The end of life for Windows XP - The case for Open Source Software

I'm sure you have all heard about Microsoft's announcement for the official end of life for Windows XP.  In case you haven't, here is a link to the official countdown:

At the time of this writing, the countdown is 18 days, 1 hr, 9 minutes

In the world of commercial software, there is pretty much one guaranty:  At some point you will be forced to double down on your existing investment in technology.  It happens for one of a few reasons.  First is that the vendor just cannot afford to keep supporting the older version of their products.  And, they don't want you running them anyway.  They always want you to have to buy the latest & greatest product whether you need it or not.  How many versions of MS Office have you purchased over the years?  Do you really use many, if any, of the new features?  Most people don't.  The second way to get forced to upgrade to a new product is when another company buys the product and then promptly ends support for it so that you can buy their competing product.

This model is the primary reason why, back in the late 90's, I decided to forego closed source software and run my business only using Open Source products.  It has always served me well.  We've invested a lot of time implementing our business systems.  As expected, some of the applications are no longer supported or maintained.  But, having the source code to these applications gives us great power and the ability to continue to run them, even as the operating systems they run on have evolved.  If necessary, we are able to recompile the code, or just refresh the packages to support modern systems.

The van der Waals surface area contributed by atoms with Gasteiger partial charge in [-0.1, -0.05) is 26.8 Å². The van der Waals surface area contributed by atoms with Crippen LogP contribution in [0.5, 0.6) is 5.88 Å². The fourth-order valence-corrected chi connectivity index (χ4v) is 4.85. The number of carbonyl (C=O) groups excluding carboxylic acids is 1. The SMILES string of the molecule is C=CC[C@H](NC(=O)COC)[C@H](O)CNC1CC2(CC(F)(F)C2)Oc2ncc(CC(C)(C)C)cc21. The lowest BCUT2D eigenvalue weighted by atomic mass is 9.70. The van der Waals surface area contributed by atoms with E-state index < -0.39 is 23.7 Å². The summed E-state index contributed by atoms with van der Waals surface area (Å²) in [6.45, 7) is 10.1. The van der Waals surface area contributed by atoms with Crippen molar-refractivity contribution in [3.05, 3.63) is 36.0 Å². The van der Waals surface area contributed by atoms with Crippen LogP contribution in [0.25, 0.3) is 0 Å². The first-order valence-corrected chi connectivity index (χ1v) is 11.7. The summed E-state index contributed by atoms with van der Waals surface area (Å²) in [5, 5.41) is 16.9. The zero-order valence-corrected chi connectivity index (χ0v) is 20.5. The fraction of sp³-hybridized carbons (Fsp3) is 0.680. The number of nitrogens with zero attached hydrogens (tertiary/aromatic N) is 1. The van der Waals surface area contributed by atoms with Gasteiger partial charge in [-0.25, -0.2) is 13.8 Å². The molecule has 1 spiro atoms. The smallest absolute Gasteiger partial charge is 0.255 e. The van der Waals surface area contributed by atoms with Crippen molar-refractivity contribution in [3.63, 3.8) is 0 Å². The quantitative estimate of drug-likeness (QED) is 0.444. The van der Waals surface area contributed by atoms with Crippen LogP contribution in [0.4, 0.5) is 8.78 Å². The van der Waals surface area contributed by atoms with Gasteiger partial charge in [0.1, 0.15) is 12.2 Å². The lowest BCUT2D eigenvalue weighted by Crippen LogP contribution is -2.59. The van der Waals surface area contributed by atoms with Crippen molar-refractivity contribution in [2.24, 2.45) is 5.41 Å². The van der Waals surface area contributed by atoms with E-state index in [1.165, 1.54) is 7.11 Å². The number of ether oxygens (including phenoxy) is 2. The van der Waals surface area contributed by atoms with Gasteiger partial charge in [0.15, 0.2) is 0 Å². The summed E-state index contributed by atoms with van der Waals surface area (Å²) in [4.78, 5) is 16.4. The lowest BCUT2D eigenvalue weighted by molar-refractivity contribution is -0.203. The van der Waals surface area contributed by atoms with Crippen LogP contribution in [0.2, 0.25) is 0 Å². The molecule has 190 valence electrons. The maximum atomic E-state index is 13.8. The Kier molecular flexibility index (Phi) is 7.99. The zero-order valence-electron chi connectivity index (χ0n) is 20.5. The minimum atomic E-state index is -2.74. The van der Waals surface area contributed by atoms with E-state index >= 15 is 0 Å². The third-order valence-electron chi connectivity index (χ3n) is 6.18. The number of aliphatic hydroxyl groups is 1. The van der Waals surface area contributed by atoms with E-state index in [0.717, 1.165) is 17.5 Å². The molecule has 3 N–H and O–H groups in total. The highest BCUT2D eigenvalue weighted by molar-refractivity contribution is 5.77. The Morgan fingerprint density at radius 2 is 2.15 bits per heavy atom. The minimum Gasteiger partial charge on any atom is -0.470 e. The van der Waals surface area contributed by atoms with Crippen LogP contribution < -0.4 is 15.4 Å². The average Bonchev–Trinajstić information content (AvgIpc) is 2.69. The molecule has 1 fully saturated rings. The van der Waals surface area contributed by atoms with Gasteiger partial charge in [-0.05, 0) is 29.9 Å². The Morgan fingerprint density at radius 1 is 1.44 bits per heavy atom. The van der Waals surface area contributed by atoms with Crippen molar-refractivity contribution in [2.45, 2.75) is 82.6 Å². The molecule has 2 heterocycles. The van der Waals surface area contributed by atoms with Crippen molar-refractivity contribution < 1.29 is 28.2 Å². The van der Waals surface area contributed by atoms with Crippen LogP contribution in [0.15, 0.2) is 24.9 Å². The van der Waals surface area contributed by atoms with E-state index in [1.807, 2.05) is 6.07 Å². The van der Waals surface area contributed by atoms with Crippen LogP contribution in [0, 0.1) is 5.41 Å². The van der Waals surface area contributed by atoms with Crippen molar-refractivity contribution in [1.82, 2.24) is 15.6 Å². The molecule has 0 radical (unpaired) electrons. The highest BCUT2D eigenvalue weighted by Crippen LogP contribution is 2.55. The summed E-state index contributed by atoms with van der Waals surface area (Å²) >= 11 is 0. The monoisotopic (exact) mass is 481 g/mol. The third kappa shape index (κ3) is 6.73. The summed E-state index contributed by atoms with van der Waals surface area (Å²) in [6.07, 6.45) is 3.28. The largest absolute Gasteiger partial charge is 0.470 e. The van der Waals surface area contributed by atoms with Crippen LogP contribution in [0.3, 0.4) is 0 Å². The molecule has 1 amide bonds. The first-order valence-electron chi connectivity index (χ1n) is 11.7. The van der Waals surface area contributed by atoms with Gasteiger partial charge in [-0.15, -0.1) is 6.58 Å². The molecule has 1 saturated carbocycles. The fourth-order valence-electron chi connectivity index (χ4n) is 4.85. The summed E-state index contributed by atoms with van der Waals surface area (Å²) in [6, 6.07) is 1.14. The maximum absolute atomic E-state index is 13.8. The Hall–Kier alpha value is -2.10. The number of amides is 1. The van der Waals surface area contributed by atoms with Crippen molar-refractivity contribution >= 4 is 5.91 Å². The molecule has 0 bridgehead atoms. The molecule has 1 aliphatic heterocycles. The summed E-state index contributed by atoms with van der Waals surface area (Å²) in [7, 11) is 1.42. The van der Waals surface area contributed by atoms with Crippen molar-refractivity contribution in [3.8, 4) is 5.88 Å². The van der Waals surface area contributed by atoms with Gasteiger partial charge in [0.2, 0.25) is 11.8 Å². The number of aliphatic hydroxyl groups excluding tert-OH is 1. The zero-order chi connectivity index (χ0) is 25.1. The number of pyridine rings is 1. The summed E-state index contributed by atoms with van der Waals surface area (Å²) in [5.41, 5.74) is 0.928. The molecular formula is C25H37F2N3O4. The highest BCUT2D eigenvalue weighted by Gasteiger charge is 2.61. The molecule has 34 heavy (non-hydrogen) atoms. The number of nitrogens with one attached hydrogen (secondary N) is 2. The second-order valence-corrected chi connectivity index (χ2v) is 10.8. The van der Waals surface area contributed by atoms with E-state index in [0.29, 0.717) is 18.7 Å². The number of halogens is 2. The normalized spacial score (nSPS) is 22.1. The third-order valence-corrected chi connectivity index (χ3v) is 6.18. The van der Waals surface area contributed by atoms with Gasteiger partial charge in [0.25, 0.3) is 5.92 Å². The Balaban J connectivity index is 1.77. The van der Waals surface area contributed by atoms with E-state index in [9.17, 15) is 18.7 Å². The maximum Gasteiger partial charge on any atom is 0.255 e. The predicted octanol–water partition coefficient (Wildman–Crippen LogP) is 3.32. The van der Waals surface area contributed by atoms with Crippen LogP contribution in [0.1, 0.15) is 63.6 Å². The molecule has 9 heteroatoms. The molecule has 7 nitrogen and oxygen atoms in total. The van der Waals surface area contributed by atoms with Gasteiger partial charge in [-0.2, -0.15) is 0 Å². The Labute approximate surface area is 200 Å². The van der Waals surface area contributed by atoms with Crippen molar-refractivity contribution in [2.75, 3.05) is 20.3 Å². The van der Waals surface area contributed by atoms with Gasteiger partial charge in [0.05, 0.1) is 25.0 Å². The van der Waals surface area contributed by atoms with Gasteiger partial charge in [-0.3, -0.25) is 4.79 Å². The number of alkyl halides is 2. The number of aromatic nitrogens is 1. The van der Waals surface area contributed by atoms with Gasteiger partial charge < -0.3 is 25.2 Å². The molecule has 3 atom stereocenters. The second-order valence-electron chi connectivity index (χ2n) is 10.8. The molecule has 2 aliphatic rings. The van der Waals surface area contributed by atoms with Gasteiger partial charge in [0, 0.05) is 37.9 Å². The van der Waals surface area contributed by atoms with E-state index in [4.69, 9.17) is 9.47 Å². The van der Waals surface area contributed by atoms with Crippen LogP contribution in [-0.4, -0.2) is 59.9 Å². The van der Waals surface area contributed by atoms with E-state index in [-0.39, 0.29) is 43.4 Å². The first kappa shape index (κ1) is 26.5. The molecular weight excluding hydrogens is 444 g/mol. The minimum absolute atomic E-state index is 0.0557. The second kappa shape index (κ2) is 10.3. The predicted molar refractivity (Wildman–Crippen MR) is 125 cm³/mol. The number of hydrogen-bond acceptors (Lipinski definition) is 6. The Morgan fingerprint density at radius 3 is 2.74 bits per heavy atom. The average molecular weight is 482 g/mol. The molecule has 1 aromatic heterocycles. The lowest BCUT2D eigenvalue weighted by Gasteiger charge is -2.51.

Now, I'm not necessarily advocating never upgrading or changing applications.  We do that all the time.  I just think that you should be able to make that decision in your own timeframe and not your vendor's.

Certainly, the savvy business owners have caught on to the game.  Many of our customers look primarily for an open source solution and will consider a closed source one only in the event that a solid open source product doesn't exist yet.  Luckily, that is becoming less and less common.  Open source software has moved way up the software stack into areas that commercial vendors never thought possible.  Applications, such as CRM (Customer Relationship Management) or ERP (Enterprise Resource Planning) used to be reserved only for large enterprises with huge budgets.  Now, there are many open source offerings and they commonly have more features and flexibility than their closed source competitors.

When it comes time for you to make a technology decision for your business, I hope you will consider an Open Source solution.  If you need help, let us know.